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Welcome to Marwen Depicts Cross-Dressing with No Shame

Welcome to Marwen Depicts Cross-Dressing with No Shame


But manages to run the rest of the story through a Hollywood filter.

Robert Zemeckis' Welcome to Marwen manages to paint a beautiful picture of a fascinating story about a man who created an entire world to cope with his trauma. But in doing so, it falls victim to some of Hollywood's most antiquated tropes.

The film is based on the life of Mark Hogancamp, a man from Kingston, NY who survived a hate crime in 2000. After drunkenly revealing that he liked to sometimes "cross-dress," five men attacked him. Following a nine-day coma and a 40-day hospital stay, he had brain damage and almost no memory of his past.

To cope with his trauma however, Hogancamp created Marwencol, a miniature WWII-era Belgian village with doll versions of himself and those in his life. His intricate creations featured scaled architecture and detailed characters with entire storylines of romance and Nazi battles. Marwencol became a place for him to express his love of heels, sexual frustration, and anger against his attackers. He was eventually discovered by a local photographer whose connections led to a gallery showing, hoisting his work to an international level.

Although the film's marketing conveniently avoided this detail, Steve Carell portrays Hogancamp and his love of heels (he has a collection of more than 200 pairs) with full gusto. While Hogancamp is straight and cisgender, he explains this very queer act of cross-dressing connects him to "women's essence." He also shows this appreciation in Marwen, where the dolls are inspired by women who cared for him, depicted as strong, ass-kicking Nazi hunters.

"I made my town full of nylon-wearing lesbians and me," Hogancamp recently told The Advocate.

Although the women of Zemeckis' Marwen are empowered (yet slightly exploited), there's unfortunately none of this queer representation. Instead, the film takes Hogancamp's emotional connection to both the plastic and real women in his life and wraps them in a neat, romanticized bow of a Hollywood ending. It manages to include a friend zone/rejection plot line that, in reality, is often much more toxic, and it alludes to the right-under-their-nose-the-whole-time love story that merely reduces a quality female character to a consolation prize.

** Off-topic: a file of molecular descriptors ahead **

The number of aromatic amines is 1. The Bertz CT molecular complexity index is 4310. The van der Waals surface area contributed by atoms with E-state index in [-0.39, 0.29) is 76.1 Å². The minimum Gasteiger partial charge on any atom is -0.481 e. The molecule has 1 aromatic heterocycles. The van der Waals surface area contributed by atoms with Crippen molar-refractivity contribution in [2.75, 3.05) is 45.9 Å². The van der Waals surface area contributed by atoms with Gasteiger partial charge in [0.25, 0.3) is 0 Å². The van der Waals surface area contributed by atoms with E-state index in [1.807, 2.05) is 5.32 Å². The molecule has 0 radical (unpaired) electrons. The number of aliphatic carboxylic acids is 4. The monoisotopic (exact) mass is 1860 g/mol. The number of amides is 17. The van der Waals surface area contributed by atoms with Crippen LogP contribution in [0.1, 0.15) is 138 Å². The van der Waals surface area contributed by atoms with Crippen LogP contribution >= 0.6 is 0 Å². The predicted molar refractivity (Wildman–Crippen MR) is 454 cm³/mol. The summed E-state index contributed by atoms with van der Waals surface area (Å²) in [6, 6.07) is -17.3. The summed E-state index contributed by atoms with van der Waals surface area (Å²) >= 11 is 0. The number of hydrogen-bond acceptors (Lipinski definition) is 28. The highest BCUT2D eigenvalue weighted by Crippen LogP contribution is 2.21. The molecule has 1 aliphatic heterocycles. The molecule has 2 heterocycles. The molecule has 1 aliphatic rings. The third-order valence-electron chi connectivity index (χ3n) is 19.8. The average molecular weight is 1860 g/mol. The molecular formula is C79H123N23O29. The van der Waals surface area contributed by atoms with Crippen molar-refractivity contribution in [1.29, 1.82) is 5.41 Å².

The 2010 documentary, Marwencol, sheds more light on Hogancamp's life, post-attack. While he did use his dolls to channel the sexual and romantic frustration that came with his subsequent brain damage, he was never able to romantically connect with the women who inspired his dolls (or any woman), and no romantic connection magically fixed his trauma. Hogancamp's story doesn't come with a happily ever after when the bad guys are vanquished, but it continues to be a very real struggle with mental health. It's a struggle that no Oscar-worthy performance or film could properly unpack in an hour and 56 minutes, leaving Zemeckis' adaptation incomplete.

Zemeckis' film surprisingly features a prominent and respectful depiction of Hogancamp's gender expansive dress, making it a potentially valuable form of representation for gender nonconforming viewers. It seems a missed opportunity as that detail was largely omitted from the film's marketing, much like other secretly queer films of 2018: The Favourite, Can You Ever Forgive Me?, and Bohemian Rhapsody.

While Welcome to Marwen is a film worth seeing, it has moments that shouldn't be viewed with the most literal of interpretations, but with rose-tinted Hollywood glasses.

Related | Is Bohemian Rhapsody, the Biggest Gay Film in History, Actually Gay?

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